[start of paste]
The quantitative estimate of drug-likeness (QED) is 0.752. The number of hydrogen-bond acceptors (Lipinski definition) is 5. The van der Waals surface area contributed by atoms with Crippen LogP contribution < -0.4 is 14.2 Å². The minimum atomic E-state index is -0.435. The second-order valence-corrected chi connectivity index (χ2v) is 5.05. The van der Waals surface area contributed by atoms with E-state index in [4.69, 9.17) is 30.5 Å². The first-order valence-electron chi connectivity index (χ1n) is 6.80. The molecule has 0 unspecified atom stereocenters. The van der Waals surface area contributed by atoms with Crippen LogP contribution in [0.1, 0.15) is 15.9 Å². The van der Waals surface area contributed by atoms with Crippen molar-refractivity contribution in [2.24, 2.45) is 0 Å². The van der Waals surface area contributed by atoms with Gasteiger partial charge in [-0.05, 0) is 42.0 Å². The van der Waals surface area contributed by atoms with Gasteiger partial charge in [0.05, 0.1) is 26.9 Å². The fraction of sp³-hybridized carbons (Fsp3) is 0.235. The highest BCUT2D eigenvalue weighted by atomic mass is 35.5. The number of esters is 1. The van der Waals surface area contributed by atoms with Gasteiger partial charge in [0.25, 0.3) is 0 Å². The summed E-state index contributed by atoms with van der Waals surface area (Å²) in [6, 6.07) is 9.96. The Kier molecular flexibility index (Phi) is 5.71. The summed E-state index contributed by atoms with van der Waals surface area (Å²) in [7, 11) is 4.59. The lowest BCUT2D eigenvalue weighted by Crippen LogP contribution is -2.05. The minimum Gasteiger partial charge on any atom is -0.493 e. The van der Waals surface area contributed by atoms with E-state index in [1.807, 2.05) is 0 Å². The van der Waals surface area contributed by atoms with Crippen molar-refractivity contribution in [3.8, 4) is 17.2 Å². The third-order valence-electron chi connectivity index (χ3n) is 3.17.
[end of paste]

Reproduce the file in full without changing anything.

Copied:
The quantitative estimate of drug-likeness (QED) is 0.752. The number of hydrogen-bond acceptors (Lipinski definition) is 5. The van der Waals surface area contributed by atoms with Crippen LogP contribution < -0.4 is 14.2 Å². The minimum atomic E-state index is -0.435. The second-order valence-corrected chi connectivity index (χ2v) is 5.05. The van der Waals surface area contributed by atoms with E-state index in [4.69, 9.17) is 30.5 Å². The first-order valence-electron chi connectivity index (χ1n) is 6.80. The molecule has 0 unspecified atom stereocenters. The van der Waals surface area contributed by atoms with Crippen LogP contribution in [0.1, 0.15) is 15.9 Å². The van der Waals surface area contributed by atoms with Crippen molar-refractivity contribution in [2.24, 2.45) is 0 Å². The van der Waals surface area contributed by atoms with Gasteiger partial charge in [-0.05, 0) is 42.0 Å². The van der Waals surface area contributed by atoms with Gasteiger partial charge in [0.05, 0.1) is 26.9 Å². The fraction of sp³-hybridized carbons (Fsp3) is 0.235. The highest BCUT2D eigenvalue weighted by atomic mass is 35.5. The number of esters is 1. The van der Waals surface area contributed by atoms with Gasteiger partial charge in [0.25, 0.3) is 0 Å². The summed E-state index contributed by atoms with van der Waals surface area (Å²) in [6, 6.07) is 9.96. The Kier molecular flexibility index (Phi) is 5.71. The summed E-state index contributed by atoms with van der Waals surface area (Å²) in [7, 11) is 4.59. The lowest BCUT2D eigenvalue weighted by Crippen LogP contribution is -2.05. The minimum Gasteiger partial charge on any atom is -0.493 e. The van der Waals surface area contributed by atoms with E-state index in [1.807, 2.05) is 0 Å². The van der Waals surface area contributed by atoms with Crippen molar-refractivity contribution in [3.8, 4) is 17.2 Å². The third-order valence-electron chi connectivity index (χ3n) is 3.17.